By: Daniel Glaser | How the brain stores memories | Daniel Glaser | Neuroscience | The Guardian
Memory loss is gradual but, unlike computers, we have inbuilt backups
Every week there is a new dementia study, raising hopes that we can find a way to halt memory loss. Interestingly, in any form of dementia our memories don’t vanish immediately but fade gradually – our memory systems have a property known as ‘graceful degradation’.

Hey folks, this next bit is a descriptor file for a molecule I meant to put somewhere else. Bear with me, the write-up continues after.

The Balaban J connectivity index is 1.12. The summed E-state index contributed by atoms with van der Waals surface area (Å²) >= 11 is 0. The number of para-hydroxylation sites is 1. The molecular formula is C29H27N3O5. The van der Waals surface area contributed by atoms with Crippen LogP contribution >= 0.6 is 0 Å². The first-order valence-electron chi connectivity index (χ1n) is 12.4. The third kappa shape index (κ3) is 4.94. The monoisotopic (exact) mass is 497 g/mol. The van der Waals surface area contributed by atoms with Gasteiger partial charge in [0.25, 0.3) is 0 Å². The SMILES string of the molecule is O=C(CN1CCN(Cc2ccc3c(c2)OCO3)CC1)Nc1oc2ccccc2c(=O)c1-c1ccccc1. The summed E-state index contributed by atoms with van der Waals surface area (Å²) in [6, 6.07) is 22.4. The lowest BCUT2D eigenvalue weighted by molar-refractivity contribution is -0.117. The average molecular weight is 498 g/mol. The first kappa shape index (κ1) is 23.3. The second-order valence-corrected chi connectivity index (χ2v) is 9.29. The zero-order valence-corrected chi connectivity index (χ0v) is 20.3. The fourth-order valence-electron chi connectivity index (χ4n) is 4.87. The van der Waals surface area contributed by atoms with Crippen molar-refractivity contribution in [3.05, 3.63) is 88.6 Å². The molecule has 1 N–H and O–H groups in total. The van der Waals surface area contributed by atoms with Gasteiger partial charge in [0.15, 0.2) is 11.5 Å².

In a computer, each item of information is stored in a specific location. If part of the memory or hard drive becomes corrupted, a specific fact or image is lost instantly. The brain works differently by splitting up memories into overlapping patterns across a network of thousands and millions of neurons. As memory fades, there is a gradual deterioration in the ability to recall efficiently.